And that is why Paul points out the importance of worthy habits — and a worthy walk. The message from Ephesians is incredibly relevant, despite the fact the words were written nearly 2,000 years ago. The city was a huge city, and a transportation hub. The culture of Ephesus had several similarities with our culture. Though their technology was different, their weak points were the same. They had a tendency to like behaviors that were not always healthy or helpful. They were materialistic to a point of overkill. And yet, right in the midst of a very difficult environment, a church sprang up. As Paul ministered to this small group of Christians, it became obvious that people were hungry for something real. They wanted something more than what their money could buy; and as they listened, as they considered the life of Jesus, and as they changed their ways, their number began to grow. In fact, so many people in Ephesus came to Christ and began changing their way of living, the economic core of the city was threatened. Change so dramatic came to the town, a riot involving 25,000 or more people broke out against this new way of living, with the writer of this little letter being the focus of the fury. (Acts 18-19 has the full story.) We have seen how in the first three chapters of Ephesians Paul has set forth the believer’s position with all the blessings, honors, and privileges of being a child of God. In the next three chapters he gives the obligations and requirements of being a son or daughter of God. He does this in order that we know how to live out our salvation in accordance with the God’s will and for His glory. The first three chapters Paul put forth our identity in Christ. In these last three chapters, Paul puts forth our responsibility to Christ. Robert Adams who found $17,000 in cash in a bank bag beside an ATM in Chicago.At first, he thought is was prank/joke. But no TV crews popped out to catch him. Bag had Chase on the side, so he took it to the bank, but they said it wasn’t theirs. It had to belong to the company that provisioned the ATMs. Took some work to figure out but finally concluded an armored truck employee accidentally dropped the bag. When he was asked about being tempted by the money, he said, “it’s not my money. I don’t care if you put another zero on there, I wasn’t raised to take money that isn’t mine.” Robert Adams didn’t suddenly wake up one day and choose to have integrity. He said it himself: he wasn’t raised that way. Now, nobody likes to hear about what their responsibility. We are over – burdened and overwhelmed by it in our lives already. So, the last thing any of us want is to have to deal with it in our Christian faith. However, with privilege comes responsibility.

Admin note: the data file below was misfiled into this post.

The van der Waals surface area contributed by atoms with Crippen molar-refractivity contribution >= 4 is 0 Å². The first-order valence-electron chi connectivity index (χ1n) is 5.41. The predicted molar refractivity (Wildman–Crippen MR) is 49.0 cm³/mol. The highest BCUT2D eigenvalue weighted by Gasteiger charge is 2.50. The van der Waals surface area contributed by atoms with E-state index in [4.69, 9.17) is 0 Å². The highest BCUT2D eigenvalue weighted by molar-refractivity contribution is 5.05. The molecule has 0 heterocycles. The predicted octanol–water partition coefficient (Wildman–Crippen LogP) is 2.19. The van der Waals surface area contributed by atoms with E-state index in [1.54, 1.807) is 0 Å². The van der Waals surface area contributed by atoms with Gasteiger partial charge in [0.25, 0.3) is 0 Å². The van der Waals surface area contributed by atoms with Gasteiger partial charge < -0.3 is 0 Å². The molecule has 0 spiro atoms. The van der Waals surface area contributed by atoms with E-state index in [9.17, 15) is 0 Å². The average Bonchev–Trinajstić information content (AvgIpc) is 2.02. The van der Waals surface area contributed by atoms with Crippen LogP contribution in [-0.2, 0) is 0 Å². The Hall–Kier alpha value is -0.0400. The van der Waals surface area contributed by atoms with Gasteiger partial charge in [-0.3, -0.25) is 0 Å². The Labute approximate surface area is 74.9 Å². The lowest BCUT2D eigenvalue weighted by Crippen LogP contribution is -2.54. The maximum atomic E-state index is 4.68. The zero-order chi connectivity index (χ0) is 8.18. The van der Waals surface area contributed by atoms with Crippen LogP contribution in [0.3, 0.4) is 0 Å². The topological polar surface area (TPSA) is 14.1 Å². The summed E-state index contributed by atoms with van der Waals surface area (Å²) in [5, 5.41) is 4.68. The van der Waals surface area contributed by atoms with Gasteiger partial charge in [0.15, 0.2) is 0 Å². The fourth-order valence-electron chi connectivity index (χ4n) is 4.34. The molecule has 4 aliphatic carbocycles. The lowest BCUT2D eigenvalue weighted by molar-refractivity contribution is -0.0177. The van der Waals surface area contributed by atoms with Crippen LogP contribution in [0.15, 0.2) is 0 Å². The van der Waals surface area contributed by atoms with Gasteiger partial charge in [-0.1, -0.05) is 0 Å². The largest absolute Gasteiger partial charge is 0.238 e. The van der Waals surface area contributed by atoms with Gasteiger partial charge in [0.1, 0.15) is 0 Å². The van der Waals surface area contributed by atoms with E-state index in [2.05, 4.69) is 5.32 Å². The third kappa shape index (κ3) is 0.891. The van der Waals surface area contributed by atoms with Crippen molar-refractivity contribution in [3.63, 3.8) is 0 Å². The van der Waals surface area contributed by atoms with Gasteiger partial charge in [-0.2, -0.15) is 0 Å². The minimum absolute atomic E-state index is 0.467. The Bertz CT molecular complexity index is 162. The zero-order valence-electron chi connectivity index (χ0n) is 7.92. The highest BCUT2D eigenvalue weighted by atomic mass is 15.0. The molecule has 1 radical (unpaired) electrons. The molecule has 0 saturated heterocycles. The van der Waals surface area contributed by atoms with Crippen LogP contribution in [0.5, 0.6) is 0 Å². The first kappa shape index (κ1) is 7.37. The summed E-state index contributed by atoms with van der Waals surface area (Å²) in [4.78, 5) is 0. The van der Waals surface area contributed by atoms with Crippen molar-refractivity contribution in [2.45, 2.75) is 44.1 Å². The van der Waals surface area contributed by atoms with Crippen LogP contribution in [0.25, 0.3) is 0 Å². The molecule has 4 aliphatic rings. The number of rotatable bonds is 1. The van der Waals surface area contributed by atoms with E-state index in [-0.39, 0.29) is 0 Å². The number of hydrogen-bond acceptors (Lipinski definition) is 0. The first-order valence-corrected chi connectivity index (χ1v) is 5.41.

And Paul begins by calling us to a more worthy way. Verse one says, “I, Therefore, the prisoner of the Lord, entreat you to walk in a manner worthy of the calling with which you have been called.” (4:1)